Jason Baldwin, Damien Echols and Jessie Misskelley Jr. were convicted in 1994 for the particularly brutal murder of three Cub Scouts in West Memphis, Arkansas, a year earlier.
In 1993, the bodies of Steve Branch, Chris Byers and Michael Moore — all 8 years old — had been left in a ditch, hogtied with their own shoelaces. Prosecutors argued the defendants, who were teenagers, were driven by satanic ritual and that Echols had been the ringleader.
This January, Echols’ attorneys filed the petition for new DNA testing, saying it “might serve to identify the killer(s)” and bring justice to the case. Echols’ petition asks the judge to approve testing done with an M-Vac wet vacuum system. Such testing was not available previous times the evidence was tested.
Keith Chrestman, the prosecuting attorney for the 2nd Judicial District of Arkansas, argued in a court document that finding someone else’s DNA on the evidence would not prove Echols innocent given other evidence shown in trial.
Chrestman also argued the new technology, “rather than preserving physical evidence — (it) is a one-shot deal that forever alters it.”
Baldwin and Misskelley are not party to the petition.
“If (Echols’) request is granted and the physical evidence is tested, the remaining defendants could be prejudiced,” the prosecutor argued. “If the testing reveals nothing worthwhile, the physical evidence would still be forever altered. And — with neither notice nor an opportunity to be heard — the remaining defendants would be denied future Act 1780 habeas corpus relief.”
No prior DNA links to the suspects
The material included hair from a ligature used to bind Moore and a hair recovered from a tree stump near where the bodies were found, court documents said.
The hair found in the ligature was consistent with Branch’s stepfather, Terry Hobbs, while the hair found on the tree stump was consistent with the DNA of a friend of Hobbs’, according to the documents.
Police have never considered Hobbs a suspect and he maintains that he had nothing to do with the murders.
Three witnesses who resided next to one of the victims filed affidavits in October 2009 with the Arkansas Supreme Court saying they saw the second-graders with Terry Hobbs the night before the bodies were found by police.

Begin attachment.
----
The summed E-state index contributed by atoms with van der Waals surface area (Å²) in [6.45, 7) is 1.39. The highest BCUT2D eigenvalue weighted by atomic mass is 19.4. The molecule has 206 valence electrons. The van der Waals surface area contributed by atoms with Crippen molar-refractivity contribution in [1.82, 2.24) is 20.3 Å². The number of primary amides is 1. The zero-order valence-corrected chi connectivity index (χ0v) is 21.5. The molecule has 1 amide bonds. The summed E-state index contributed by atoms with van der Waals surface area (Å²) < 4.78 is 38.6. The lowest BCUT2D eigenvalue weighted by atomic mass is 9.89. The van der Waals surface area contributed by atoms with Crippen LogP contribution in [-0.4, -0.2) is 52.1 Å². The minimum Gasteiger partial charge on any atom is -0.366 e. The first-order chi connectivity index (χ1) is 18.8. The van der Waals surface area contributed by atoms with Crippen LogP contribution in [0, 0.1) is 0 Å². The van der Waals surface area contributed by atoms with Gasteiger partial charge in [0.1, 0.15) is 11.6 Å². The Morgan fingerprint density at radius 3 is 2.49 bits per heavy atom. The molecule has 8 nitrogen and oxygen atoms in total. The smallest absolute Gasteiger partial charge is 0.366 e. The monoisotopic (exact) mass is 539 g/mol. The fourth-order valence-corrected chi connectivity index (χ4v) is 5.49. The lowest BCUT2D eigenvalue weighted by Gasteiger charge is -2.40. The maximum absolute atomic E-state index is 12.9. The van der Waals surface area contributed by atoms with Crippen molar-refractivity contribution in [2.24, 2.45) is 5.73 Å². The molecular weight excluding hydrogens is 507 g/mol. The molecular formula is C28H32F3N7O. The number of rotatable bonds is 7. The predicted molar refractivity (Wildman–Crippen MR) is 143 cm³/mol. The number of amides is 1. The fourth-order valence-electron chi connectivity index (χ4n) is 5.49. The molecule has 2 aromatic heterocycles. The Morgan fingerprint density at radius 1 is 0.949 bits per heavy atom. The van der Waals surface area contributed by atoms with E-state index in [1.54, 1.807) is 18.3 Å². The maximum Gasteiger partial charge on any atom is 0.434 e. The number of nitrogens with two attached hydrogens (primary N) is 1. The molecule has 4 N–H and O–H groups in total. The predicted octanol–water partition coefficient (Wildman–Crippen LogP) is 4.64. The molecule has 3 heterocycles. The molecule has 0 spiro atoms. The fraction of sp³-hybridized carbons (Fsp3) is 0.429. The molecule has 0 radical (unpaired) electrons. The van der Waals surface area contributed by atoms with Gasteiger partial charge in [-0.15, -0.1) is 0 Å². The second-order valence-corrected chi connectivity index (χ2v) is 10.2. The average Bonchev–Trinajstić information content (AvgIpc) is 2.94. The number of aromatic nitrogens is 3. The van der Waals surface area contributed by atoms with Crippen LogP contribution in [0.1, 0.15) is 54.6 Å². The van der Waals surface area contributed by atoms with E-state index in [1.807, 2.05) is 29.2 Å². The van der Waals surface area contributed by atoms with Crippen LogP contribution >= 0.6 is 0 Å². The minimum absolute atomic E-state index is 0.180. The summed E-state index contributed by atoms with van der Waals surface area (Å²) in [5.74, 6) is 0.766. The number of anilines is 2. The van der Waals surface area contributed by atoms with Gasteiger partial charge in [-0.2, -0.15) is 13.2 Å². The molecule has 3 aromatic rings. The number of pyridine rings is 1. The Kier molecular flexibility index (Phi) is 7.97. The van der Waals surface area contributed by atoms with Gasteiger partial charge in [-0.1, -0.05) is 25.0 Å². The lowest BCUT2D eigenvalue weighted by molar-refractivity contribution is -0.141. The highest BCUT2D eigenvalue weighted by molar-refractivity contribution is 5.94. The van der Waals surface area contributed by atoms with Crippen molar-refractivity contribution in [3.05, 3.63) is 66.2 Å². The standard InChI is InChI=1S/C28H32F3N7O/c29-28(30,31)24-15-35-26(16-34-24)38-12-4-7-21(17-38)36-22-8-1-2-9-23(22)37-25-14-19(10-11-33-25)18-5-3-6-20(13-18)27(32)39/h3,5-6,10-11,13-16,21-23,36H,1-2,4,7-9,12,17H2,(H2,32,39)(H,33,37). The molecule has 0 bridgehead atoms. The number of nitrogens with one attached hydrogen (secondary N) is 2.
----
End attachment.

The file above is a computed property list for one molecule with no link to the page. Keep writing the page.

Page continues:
The statement from the witnesses contradicted Hobbs’ statements to police and in court that he never saw his stepson, Steve, on the day of the murder.
Prosecutors said at trial punctures and cut marks on the victims showed the crimes were part of a sadistic ritual. After the three were convicted, some forensic examiners argued those marks were from animal bites.
The prosecution relied on the confession of Misskelley, a 17-year-old with learning disabilities and an IQ of 70. He confessed after an untaped, three-hour interrogation by police without his parents or an attorney present. Misskelley, who was tried separately, later recanted his confession from him.
Members of the three said they were suspects because they were different
Echols and Baldwin said that at the time, they were targeted for being different from the rest of their peers in the small town where they lived. They read different books, wore different clothes and had different haircuts.
Critics of the case against the men argued that no direct evidence tied them to the killings, and that a knife recovered from a lake near the home of one of the men could not have caused the boys’ wounds.
The killings were the subject of the “Paradise Lost” documentary trilogy. The films, released in 1996, 2004 and 2011, raised questions about the evidence, drawing attention from musicians including Eddie Vedder, Tom Waits and Henry Rollins, who pushed for a review of the case.
The third film was nominated for an Academy Award.
CNN’s Jamiel Lynch contributed to this report.